• They co-ordinate and lead one or more teams responsible for various areas related to the facility.
  • They employ performance management techniques to drive continuous improvement and monitor and demonstrate achievement of agreed service levels.
  • Facility managers are trained experts in emergency protocols. They help deal with emergencies or urgent issues as they arise.

 Other Skills Facility Managers Need

Aside from the skills and experience, they ought to have, facility managers need other skills like

  • Interpersonal, relational, and networking abilities.
  • Procurement and negotiating abilities.
  • The ability to multitask and prioritize tasks.
  • The capability of making sound decisions.
  • Time management abilities.
  • Project management abilities
  • The ability to gather data from a variety of sources, including people.
  • Clear and concise writing abilities, as well as the ability to handle lengthy and complex documents,
  • Teamwork abilities, as well as the ability to lead and motivate others.
  • IT abilities
  • A practical, adaptable, and creative approach to work.
  • A full driving license may be required if travelling between sites.

Who Needs Facility Managers?

Facilities managers perform a variety of functions and support services, and this allows them to be any of these: operations manager, estates manager, technical services manager, or asset or property manager.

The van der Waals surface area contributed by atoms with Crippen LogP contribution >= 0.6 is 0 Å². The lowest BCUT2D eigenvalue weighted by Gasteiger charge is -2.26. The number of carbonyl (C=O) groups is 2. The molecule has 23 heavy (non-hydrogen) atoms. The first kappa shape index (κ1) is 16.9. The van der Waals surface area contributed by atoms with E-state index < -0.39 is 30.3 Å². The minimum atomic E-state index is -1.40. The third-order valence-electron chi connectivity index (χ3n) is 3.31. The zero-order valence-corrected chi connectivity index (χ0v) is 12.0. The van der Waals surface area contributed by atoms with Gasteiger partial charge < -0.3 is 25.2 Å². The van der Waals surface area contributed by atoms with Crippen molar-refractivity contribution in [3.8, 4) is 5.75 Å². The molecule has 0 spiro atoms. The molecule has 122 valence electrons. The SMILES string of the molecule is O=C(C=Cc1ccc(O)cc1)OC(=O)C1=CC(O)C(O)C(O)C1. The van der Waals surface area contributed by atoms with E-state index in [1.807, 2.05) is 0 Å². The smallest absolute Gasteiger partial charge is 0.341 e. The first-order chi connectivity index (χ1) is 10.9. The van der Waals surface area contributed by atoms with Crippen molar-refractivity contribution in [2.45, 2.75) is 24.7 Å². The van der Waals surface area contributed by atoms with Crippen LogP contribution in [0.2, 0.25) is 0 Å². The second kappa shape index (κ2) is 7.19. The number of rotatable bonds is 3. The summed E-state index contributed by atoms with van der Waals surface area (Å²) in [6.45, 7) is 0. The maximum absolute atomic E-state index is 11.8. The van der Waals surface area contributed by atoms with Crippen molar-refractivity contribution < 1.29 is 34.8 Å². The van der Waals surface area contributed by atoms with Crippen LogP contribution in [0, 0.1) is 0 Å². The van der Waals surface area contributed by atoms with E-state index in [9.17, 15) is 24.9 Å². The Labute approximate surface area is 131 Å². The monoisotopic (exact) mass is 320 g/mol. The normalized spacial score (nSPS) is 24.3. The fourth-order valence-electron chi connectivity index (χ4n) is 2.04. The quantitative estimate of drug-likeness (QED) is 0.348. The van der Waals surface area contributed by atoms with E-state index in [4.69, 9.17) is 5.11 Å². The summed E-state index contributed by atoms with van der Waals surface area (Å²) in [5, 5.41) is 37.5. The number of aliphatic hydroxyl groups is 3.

And yes, facility managers can stand in as your property manager if you don’t have one.

Here is a list of places facility managers can offer their services:

  • Business consulting agencies
  • Facility management companies
  • industrial plants and factories.
  • large public structures, such as museums and libraries.
  • government structures
  • Offices
  • Prisons
  • Hospitals, both private and public
  • universities, colleges, and schools
  • Scientific research facilities
  • shopping malls and business parks.
  • Specialized facility management consulting firms
  • stadiums

Residential facilities are also included in the list. Today, there are facility management service packages designed to help homeowners with their facility issues. JCFM has a number of these packages. James Cubitt Facility Managers (JCFM) helps organizations fulfil their dream of having a more productive and efficient work environment. We will ensure that your work environment creates the competitive advantage you need to scale your business.


Now can you tell me who a facility manager is?

You need a facility manager to help keep the building attractive, secure, and safe, whether or not you own the property or lease it.

But you only need a property manager if you own the building. A property manager represents you, the owner. They can hold or sell your building on your behalf. They can also assist you in generating income with it.

Do you need a facility manager to keep your facility attractive, secure and safe? Talk to us.

Phone number: +234 904 000 6627, +234 904 000 6628

Email: info@jamescubittfm.com